8.9 The court elaborated that, by ruling on the “no case to answer” submission only at the close of the trial rather than at the close of the plaintiff's case, the court will not be making a decision on the submission until after it has had the opportunity to consider all the evidence that is going to be adduced at the trial. While the question of when the court should rule on a “no case to answer” submission is ultimately a matter of proper case management having regard to the interests of justice, the general rule remains that the proper time at which to decide the defendants' liability is at the close of the whole case.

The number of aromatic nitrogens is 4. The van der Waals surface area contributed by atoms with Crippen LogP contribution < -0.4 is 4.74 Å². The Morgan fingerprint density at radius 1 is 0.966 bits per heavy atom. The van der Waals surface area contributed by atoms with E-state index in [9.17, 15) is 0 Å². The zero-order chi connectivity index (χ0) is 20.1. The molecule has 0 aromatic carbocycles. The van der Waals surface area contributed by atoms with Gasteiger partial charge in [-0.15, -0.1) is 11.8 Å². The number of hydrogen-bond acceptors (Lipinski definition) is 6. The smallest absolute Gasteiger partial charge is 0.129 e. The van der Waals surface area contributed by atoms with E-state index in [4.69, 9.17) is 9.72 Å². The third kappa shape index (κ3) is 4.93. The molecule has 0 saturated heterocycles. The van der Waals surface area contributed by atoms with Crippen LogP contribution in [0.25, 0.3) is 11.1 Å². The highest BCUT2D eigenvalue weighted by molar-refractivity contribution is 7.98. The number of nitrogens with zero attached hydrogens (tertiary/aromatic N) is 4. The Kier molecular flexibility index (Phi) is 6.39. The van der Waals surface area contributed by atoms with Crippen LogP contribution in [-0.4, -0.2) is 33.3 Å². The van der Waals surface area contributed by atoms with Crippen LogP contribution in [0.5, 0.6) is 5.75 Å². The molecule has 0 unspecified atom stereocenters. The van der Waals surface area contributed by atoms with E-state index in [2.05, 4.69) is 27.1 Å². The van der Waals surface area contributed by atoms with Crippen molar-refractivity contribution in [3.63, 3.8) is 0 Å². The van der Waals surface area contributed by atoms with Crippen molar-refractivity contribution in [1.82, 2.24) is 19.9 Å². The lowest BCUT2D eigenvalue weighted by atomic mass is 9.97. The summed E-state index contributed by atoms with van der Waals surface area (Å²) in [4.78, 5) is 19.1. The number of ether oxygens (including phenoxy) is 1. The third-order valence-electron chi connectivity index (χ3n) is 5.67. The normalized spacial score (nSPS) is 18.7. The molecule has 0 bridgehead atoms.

8.10 It has been held that the general rules in the RoC relating to the service of non-originating processes are applicable in the SICC. In BNP Paribas SA v Jacob Agam,5 one of the issues before the court was whether one of the appellants, Agam, had been properly served with the documents relevant to BNP Paribas SA's application for a declaration that the appeal be deemed to have been withdrawn. At the outset, the court observed that since there is no provision in O 110 dealing with the issue of service of court documents, save for O 110 r 6 which governs the service of originating processes, the general rules in the RoC relating to the service of non-originating processes in a non-SICC context were applicable. On the facts, the court found that Agam had been properly served on three grounds.